Table_4_Contribution of the Broiler Breeders’ Fecal Microbiota to the Establishment of the Eggshell Microbiota.XLSX (536.96 kB)

Table_4_Contribution of the Broiler Breeders’ Fecal Microbiota to the Establishment of the Eggshell Microbiota.XLSX

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posted on 15.04.2020 by Sandrine Trudeau, Alexandre Thibodeau, Jean-Charles Côté, Marie-Lou Gaucher, Philippe Fravalo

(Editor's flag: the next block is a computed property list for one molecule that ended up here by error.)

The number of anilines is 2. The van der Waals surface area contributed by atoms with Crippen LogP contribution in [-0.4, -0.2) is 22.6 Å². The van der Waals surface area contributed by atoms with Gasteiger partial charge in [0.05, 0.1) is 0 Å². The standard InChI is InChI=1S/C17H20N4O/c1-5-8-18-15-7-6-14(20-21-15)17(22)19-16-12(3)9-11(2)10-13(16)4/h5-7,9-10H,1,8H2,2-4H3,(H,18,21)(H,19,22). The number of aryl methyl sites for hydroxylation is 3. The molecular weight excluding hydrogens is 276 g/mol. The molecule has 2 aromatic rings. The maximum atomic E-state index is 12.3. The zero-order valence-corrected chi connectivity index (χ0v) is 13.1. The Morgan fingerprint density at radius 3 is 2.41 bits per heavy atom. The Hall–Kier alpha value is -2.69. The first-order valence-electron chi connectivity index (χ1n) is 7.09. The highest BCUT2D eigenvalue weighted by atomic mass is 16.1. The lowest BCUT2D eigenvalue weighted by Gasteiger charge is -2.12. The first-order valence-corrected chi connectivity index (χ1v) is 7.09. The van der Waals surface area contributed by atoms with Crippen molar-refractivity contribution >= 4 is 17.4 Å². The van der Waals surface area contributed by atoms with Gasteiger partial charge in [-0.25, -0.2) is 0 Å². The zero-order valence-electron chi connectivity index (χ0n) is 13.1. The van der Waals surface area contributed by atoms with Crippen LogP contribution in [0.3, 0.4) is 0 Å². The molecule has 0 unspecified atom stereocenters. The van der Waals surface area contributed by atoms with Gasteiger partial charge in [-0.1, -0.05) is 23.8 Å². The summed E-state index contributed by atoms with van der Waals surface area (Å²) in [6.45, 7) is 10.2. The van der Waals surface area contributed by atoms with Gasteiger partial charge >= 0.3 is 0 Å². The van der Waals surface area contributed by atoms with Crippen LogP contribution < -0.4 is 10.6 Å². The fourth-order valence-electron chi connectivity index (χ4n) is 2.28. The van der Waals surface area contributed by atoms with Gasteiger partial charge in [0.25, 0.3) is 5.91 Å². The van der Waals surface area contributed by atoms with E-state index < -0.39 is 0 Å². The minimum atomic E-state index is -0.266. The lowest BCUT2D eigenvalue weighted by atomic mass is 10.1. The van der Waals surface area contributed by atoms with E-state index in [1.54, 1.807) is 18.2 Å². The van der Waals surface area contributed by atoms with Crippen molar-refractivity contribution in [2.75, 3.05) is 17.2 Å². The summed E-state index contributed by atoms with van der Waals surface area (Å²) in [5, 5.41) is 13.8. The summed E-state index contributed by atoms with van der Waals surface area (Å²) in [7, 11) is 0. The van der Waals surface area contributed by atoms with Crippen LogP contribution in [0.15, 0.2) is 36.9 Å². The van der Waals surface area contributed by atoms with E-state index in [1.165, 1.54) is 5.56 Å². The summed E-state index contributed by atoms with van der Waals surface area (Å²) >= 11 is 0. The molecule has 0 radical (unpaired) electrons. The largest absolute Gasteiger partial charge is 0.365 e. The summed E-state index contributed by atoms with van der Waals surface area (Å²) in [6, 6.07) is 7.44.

In broiler chicken production, microbial populations on the eggshell surface following oviposition are still poorly characterized, though they may significantly impact both poultry and public health. The aim of this study was to describe the microbiota of both broiler breeder hens’ feces and the surface of their eggs to assess the contribution of the parental fecal microbiota to the eggshell microbiota. A total of twelve breeder flocks in Quebec, Canada, were sampled at two different times, and a total of 940 feces and 16,400 egg surface samples were recovered. Using 16S rRNA gene sequencing, we showed that even if the microbiota of both feces and eggshells were mainly composed of the phyla Firmicutes, Actinobacteria, Proteobacteria, and Bacteroidetes, the bacterial community compositions and structures differed between both types of samples. Our results also showed that both the sampling time and the flock identity significantly influenced the alpha- and the beta-diversities of the studied microbiomes. Using a Venn diagram, we showed that 1790 operational taxonomic units (OTUs) were shared between feces and eggshell samples. Sequences associated with genera of potentially pathogenic and spoilage bacteria, Acinetobacter, Campylobacter, Escherichia/Shigella, Helicobacter, Listeria, Proteus, Pseudomonas, Salmonella, and Staphylococcus, were shared between sample types. Some OTUs highly represented in the fecal microbiota and associated with Lactobacillus and Streptococcus genera, were absent from eggshells, suggesting a selection during the microbiota transfer and/or the potential role of environmental contamination. To the best of our knowledge, this is the first study using 16S rRNA sequencing to describe the contribution of the transfer from the fecal microbial ecosystem of laying breeder hens to the establishment of the microbiota on the surface of laid eggs, as well as the bacterial communities at both the broiler breeder feces and the eggshell levels.